U.S. wholesale inventories rose more than expected in April as stabilizing oil prices helped lift sales by the most in more than a year, giving wholesalers an incentive to accumulate more stocks. (Tweet This)
The Commerce Department said on Tuesday wholesale inventories increased 0.4 percent. Stocks at wholesalers were revised to show a 0.2 percent rise in March instead of the previously reported 0.1 percent gain.
Economists polled by Reuters had forecast wholesale inventories rising 0.2 percent in April.
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Inventories are a key component of gross domestic product changes. The component of wholesale inventories that goes into the calculation of GDP—wholesale stocks excluding autos—rose 0.2 percent, suggesting inventories will probably be a modest boost to growth in the second quarter.
Sales at wholesalers surged 1.6 percent in April, the largest rise since March of last year. Sales had been weak since last August, in part due to the negative impact of lower oil prices on the value of petroleum goods sales.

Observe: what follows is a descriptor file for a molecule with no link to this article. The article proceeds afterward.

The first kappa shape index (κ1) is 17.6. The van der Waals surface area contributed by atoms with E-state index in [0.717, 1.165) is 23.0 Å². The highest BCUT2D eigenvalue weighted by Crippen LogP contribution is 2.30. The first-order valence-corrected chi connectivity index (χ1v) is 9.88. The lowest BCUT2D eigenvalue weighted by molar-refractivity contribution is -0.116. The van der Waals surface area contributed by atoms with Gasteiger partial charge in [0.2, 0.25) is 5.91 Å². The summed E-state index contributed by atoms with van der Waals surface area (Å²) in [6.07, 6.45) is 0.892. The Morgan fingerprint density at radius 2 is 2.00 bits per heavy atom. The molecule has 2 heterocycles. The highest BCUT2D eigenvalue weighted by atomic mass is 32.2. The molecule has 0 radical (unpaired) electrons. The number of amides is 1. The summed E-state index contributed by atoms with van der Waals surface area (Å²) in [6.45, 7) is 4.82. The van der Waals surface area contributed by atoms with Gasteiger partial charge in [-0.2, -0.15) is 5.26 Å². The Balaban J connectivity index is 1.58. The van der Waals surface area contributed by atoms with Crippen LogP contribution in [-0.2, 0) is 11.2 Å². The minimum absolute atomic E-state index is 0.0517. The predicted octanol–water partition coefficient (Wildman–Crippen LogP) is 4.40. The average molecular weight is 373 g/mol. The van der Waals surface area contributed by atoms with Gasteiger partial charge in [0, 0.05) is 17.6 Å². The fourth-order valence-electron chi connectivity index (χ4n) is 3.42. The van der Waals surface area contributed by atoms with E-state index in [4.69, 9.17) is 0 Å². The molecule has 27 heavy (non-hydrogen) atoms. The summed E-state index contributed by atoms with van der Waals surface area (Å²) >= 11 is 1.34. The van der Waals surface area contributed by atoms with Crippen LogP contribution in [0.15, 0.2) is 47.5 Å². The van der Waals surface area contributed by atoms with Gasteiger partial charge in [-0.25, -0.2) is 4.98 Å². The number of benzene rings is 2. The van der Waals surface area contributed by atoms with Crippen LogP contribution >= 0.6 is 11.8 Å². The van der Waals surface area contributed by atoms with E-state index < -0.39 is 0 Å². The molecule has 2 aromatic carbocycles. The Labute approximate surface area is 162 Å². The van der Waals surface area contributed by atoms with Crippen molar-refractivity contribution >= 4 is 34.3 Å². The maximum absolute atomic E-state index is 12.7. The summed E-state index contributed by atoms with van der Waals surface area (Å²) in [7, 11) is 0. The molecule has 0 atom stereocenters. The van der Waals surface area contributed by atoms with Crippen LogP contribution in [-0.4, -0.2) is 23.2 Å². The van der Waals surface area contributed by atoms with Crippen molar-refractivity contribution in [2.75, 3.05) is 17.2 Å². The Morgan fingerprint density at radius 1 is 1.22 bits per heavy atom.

That had led to an accumulation of inventory, leaving wholesalers with little appetite to buy more merchandise.
At April's sales pace it would take 1.29 months to clear shelves, down from 1.30 months in March.
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An inventory-to-sales ratio that high usually means an unwanted inventory build-up, which would require businesses to liquidate stocks.
That would weigh on manufacturing and economic growth.
Some economists, however, caution against reading too much into the elevated inventory-to-sales ratio, given the role that oil prices have played in depressing the value of petroleum goods sales.
Still, they expect an inventory drawdown in the quarters ahead, which is one of the reasons for less upbeat second-quarter GDP growth estimates. Inventories added a third of a percentage point to first-quarter GDP. Petroleum sales jumped 4.9 percent in April.